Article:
The more senses the brain can interweave concerning an action, at one time, the easier the brain transfers short term memory to long term memory. In this case, I believe that regardless of which path you take, you must utilize visual memory, auditory memory, and spoken memory together with writing, typing, or any other sense. With that, a person will learn. Not easily, but he will be more productive than not. Less time will be spent on reacquiring what one has forgotten.

    With the addition of each new sense, it will become easier to remember using only one sense. Concerning visual memorization, it is a lot easier to memorize a word that is seen, if one also knows how to spell that word and how to pronounce it.

    Yet pronounciation and writing are not part of just looking at a word on paper. It involves writing, speaking, as well as other actions involving other parts of the brain and body.

  6. Book,
    I often see articles based on tests given the children in the 1900’s, 10
    s, 20’s, on through the 50’s, that make it “clear” that since the 60’s we’ve been dumbing all of our children down to the point where they are all village idiots.

    I do not know if this is true or not; what do you know about this? What are your thoughts?

    If it is true, what teaching and learning techniques were in use throughout those fifty-odd years that made them so phenomenally successful? And why don’t we return to THOSE techniques, knowing how phenomenally successful they were?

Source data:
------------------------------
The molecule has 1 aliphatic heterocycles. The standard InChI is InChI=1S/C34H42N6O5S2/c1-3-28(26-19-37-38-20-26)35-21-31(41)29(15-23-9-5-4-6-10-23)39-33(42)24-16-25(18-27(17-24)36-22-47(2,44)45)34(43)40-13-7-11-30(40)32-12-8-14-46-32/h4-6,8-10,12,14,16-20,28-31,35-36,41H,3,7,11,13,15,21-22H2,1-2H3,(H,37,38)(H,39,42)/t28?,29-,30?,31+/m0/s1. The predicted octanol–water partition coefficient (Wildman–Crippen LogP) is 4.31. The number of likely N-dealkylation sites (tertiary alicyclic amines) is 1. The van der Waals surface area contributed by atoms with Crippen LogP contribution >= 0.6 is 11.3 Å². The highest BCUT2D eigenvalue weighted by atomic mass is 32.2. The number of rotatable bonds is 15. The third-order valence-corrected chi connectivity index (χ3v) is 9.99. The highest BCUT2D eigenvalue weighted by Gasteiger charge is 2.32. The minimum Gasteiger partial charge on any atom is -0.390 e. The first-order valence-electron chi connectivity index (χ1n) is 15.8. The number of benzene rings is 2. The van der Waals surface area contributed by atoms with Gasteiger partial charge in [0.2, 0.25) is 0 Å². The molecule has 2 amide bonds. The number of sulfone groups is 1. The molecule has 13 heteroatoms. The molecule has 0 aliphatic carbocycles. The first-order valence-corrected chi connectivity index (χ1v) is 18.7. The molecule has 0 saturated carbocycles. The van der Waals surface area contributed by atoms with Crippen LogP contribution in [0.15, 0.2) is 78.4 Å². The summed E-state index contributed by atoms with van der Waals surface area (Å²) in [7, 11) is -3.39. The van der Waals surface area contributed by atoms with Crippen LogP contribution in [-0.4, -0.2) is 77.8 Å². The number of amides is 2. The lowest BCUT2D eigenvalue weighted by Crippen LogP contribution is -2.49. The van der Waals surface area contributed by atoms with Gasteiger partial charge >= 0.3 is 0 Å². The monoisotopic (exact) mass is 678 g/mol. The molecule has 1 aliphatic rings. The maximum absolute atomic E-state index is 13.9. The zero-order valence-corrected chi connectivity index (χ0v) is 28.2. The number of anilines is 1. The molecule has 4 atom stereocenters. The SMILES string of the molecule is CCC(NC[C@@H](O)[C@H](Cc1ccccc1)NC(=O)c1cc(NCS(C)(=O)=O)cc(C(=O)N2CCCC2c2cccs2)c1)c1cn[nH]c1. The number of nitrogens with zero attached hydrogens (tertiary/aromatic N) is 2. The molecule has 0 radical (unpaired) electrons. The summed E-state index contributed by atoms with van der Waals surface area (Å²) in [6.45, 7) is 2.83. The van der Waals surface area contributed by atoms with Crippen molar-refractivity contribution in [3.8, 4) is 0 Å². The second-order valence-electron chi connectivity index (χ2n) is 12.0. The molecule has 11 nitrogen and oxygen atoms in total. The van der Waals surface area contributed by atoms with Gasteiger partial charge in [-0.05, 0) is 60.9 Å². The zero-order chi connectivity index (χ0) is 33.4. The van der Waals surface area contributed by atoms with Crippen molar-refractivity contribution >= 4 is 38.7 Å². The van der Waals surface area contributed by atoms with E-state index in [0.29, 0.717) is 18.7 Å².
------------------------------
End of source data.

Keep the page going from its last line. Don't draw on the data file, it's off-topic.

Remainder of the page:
If there is any truth to those claims, that is…

  7. The problem you describe with the teachers not listening is a sad one. When all else failed for one of my sons, I called the superintendent(my wife does the mild, I am polite but persistent). Take at look at the test scores of the school and for the students of your teachers. Perhaps there is leverage there if they are not getting the results they should, although if you are in a wealthy area, the kids may be doing well because of parents and in spite of the system.
    Mike asks questions about the methods of earlier times. We need to remember that many folks dropped out earlier then, thats why graduating from high school had value, not many got that far. Most of the ones that stayed in were wealthier and/or more school savvy. When working on an assembly line got you into the middle class, why stay in school?